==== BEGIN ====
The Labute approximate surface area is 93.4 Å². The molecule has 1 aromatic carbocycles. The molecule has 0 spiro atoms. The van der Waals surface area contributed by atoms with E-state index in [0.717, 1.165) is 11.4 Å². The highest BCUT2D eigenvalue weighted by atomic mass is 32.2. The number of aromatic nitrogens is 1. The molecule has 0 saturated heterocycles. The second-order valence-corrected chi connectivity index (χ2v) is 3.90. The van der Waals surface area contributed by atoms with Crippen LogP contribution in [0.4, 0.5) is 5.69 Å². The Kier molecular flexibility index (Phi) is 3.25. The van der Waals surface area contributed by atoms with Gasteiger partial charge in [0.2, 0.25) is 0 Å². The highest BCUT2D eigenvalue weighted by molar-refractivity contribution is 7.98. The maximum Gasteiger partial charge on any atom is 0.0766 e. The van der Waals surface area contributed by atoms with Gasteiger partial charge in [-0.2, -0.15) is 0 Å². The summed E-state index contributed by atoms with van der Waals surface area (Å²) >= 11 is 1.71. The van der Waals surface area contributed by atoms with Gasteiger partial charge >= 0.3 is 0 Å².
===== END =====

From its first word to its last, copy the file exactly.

The Labute approximate surface area is 93.4 Å². The molecule has 1 aromatic carbocycles. The molecule has 0 spiro atoms. The van der Waals surface area contributed by atoms with E-state index in [0.717, 1.165) is 11.4 Å². The highest BCUT2D eigenvalue weighted by atomic mass is 32.2. The number of aromatic nitrogens is 1. The molecule has 0 saturated heterocycles. The second-order valence-corrected chi connectivity index (χ2v) is 3.90. The van der Waals surface area contributed by atoms with Crippen LogP contribution in [0.4, 0.5) is 5.69 Å². The Kier molecular flexibility index (Phi) is 3.25. The van der Waals surface area contributed by atoms with Gasteiger partial charge in [0.2, 0.25) is 0 Å². The highest BCUT2D eigenvalue weighted by molar-refractivity contribution is 7.98. The maximum Gasteiger partial charge on any atom is 0.0766 e. The van der Waals surface area contributed by atoms with Gasteiger partial charge in [-0.2, -0.15) is 0 Å². The summed E-state index contributed by atoms with van der Waals surface area (Å²) >= 11 is 1.71. The van der Waals surface area contributed by atoms with Gasteiger partial charge >= 0.3 is 0 Å².